Positioning Visual Anchors in Your E-Mail Marketing Messages

To visualize where to place your content in your e-mail marketing message, mentally divide your e-mail template into quadrants. You can then position your visual anchors and related content according to how consumers tend to focus their attention on each quadrant.

E-mail marketing experts often use e-mail heat maps to determine which areas of an e-mail are likely to draw the most attention. Research shows that most consumers begin reading in the upper left and then continue either across the page or down the page, depending on the strength and placement of visual anchors.

[Credit: Courtesy of Constant Contact]
Credit: Courtesy of Constant Contact

Because the upper left quadrant tends to get the most attention from consumers, position your most important visual anchors and related content there. That area also appears first on a lot of mobile device screens, so placing your most important content in the upper left insures that customers reading your message on a mobile device get the main point of your email.

Examples of how to use the upper-left quadrant of your e-mail include:

  • Display your brand. Your audience members are more likely to read your e-mail when they recognize the source of the e-mail. Make sure that your business name, logo, and other brand-identifying design elements appear somewhere in the upper left.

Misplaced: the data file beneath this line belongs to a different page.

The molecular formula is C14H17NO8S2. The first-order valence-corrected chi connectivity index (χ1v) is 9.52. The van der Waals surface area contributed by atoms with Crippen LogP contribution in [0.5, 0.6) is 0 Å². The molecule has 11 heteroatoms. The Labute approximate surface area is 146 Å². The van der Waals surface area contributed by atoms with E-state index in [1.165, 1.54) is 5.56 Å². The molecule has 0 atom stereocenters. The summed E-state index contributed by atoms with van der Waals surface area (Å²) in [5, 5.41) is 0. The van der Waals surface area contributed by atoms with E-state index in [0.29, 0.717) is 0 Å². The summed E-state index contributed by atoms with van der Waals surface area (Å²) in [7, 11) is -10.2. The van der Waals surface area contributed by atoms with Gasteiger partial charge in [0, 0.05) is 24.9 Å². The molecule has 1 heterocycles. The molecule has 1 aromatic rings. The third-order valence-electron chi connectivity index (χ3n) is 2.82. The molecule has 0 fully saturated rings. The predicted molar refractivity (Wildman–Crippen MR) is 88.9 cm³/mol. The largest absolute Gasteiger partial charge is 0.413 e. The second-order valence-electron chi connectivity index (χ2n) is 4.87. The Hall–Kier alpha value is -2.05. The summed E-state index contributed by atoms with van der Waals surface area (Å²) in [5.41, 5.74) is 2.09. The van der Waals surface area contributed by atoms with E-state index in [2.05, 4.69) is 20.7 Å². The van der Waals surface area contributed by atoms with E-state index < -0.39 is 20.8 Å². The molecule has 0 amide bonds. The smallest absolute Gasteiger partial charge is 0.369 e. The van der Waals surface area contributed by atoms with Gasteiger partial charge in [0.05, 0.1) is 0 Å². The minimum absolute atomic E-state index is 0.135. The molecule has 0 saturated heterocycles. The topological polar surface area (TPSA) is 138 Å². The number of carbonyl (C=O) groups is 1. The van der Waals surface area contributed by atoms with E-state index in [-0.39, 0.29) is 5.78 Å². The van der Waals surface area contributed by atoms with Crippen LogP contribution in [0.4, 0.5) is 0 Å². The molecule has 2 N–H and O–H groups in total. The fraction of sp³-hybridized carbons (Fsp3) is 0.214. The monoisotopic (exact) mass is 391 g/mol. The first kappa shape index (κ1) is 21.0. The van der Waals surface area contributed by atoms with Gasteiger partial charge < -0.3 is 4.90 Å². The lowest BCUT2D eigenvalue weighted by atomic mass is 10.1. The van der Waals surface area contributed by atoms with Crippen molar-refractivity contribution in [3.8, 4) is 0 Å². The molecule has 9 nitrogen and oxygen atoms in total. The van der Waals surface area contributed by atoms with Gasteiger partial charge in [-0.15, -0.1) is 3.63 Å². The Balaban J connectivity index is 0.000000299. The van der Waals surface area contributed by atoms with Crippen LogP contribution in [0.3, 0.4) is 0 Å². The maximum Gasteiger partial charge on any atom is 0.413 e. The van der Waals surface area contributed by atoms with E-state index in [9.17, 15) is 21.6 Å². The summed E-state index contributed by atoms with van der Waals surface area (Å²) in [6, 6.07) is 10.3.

• Begin your e-mail message with a main headline. A main headline doesn’t have to reside completely within the upper left quadrant, but it should at least start there.

  • Include your e-mail’s main call to action. If your e-mail contains valuable offers, make sure your main offer is contained — or at least referenced — in the upper left. If you want audience to read a specific section of your e-mail, use the upper left to tell them where to look.

  • Place the strongest visual anchors. Visual anchors — such as icons, bullets, and graphics — can reinforce your audience’s perception of your most important content. Strong visual anchors in the upper left help minimize how long your audience spends trying to figure out what content is important enough to read.

    [Credit: Courtesy of Constant Contact]
    Credit: Courtesy of Constant Contact
  • Limit the size of images. Images draw attention, but if your image takes up most of the upper-left quadrant, your audience might miss the text associated with that image. If you decide to use an image in the upper left, use one small enough to allow the inclusion of the first few words of a text headline.

  • Show your audience where to look next. If your e-mail includes important content in different quadrants, use navigation links and directions in the upper left to help your audience navigate the e-mail. For example, the e-mail’s upper-left quadrant might contain a table of contents with navigation links.

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